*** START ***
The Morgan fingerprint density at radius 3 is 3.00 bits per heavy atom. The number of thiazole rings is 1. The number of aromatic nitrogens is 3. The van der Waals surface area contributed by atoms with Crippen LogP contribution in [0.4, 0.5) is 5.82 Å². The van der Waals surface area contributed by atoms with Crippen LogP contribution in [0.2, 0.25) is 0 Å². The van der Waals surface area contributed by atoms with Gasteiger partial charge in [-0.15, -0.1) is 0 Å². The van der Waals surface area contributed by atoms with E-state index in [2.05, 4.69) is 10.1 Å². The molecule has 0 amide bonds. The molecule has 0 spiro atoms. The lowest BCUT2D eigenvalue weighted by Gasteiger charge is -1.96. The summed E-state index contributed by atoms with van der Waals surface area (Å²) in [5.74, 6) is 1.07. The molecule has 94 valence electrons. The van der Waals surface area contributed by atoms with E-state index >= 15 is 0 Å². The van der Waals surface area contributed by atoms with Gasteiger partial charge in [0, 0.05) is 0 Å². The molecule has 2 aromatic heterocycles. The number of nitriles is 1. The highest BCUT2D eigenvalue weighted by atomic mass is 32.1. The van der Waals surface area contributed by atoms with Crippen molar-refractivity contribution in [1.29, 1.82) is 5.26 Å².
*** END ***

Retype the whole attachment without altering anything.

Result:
The Morgan fingerprint density at radius 3 is 3.00 bits per heavy atom. The number of thiazole rings is 1. The number of aromatic nitrogens is 3. The van der Waals surface area contributed by atoms with Crippen LogP contribution in [0.4, 0.5) is 5.82 Å². The van der Waals surface area contributed by atoms with Crippen LogP contribution in [0.2, 0.25) is 0 Å². The van der Waals surface area contributed by atoms with Gasteiger partial charge in [-0.15, -0.1) is 0 Å². The van der Waals surface area contributed by atoms with E-state index in [2.05, 4.69) is 10.1 Å². The molecule has 0 amide bonds. The molecule has 0 spiro atoms. The lowest BCUT2D eigenvalue weighted by Gasteiger charge is -1.96. The summed E-state index contributed by atoms with van der Waals surface area (Å²) in [5.74, 6) is 1.07. The molecule has 94 valence electrons. The van der Waals surface area contributed by atoms with E-state index >= 15 is 0 Å². The van der Waals surface area contributed by atoms with Gasteiger partial charge in [0, 0.05) is 0 Å². The molecule has 2 aromatic heterocycles. The number of nitriles is 1. The highest BCUT2D eigenvalue weighted by atomic mass is 32.1. The van der Waals surface area contributed by atoms with Crippen molar-refractivity contribution in [1.29, 1.82) is 5.26 Å².